19. If meritocracy is a ‘system based on individual ability and achievement’, then I think you’ll find that many societies are meritocracies and not just Singapore.

    Do you really think being rude to others is a display of ‘ability and achievement’? Rather, it betrays a lack of higher learning and social skills. People who have really achieved something worthwhile are not usual so insecure that they need to stamp on others to feel better about themselves.

    Remember too that emotional intelligence is just as important as other forms of intelligence if you want to GET ALONG and SUCCEED in SOCIETY.

    The brutal social Darwinian attitudes that the author of the response seems so proud of lead to a very narrow type of progress, defined in financial terms.

    Greater and broader progress is achieved through cooperation,and cooperation means respect and consideration for others, especially those less fortunate than ourselves. After all, you will be old one day, that’s if someone doesn’t wipe you out first for being such a jerk or you don’t wipe yourself out in your headlong rush to make a buck. You will also be sick or injured one day, and I’m sure you would like people to be considerate of you.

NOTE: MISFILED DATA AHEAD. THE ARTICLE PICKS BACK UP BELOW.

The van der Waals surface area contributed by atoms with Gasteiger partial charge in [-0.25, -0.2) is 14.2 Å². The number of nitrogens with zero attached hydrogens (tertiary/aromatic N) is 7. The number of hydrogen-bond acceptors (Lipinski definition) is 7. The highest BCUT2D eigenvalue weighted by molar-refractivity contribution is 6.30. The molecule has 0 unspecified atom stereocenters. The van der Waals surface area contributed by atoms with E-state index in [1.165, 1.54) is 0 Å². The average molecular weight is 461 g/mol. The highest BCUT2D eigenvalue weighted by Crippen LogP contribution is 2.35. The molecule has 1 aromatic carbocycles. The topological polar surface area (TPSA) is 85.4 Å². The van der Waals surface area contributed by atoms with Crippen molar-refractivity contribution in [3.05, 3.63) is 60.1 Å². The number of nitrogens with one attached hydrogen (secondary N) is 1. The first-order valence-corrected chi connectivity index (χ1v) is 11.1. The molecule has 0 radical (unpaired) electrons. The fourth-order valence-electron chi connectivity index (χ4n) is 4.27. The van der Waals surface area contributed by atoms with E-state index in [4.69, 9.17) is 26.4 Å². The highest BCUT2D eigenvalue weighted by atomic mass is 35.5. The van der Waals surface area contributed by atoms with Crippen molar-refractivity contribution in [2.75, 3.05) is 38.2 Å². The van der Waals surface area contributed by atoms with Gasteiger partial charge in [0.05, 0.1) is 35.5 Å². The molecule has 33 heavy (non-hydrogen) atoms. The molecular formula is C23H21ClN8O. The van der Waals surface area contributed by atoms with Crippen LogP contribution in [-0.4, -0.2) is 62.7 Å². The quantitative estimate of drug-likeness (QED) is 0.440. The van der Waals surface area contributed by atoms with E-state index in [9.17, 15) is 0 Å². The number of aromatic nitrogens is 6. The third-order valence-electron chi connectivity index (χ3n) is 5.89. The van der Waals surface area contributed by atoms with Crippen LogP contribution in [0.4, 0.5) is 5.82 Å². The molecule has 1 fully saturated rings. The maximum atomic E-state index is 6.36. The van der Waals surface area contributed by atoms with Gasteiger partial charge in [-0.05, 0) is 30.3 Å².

The writer seems to have uncritically internalised the ideology of the ruling party. Keep lapping it up! But when you’re ready to expand your vocabulary beyond PAP Newspeak, check the meaning of the word EMPATHY and think about how it benefits a society! Study some history too. It provides a lot of lessons about what happens to unsustainable societies.

    S.J.


  20. I like how the response to Mr. Goh’s comments twists the point Mr. Goh was trying to make. If it feels good to you to be impolite to others and be less than courteous, in order to make yourself feel important, then I guess you need to continue to do that. But don’t try that in my home country. People will say something to you if you do.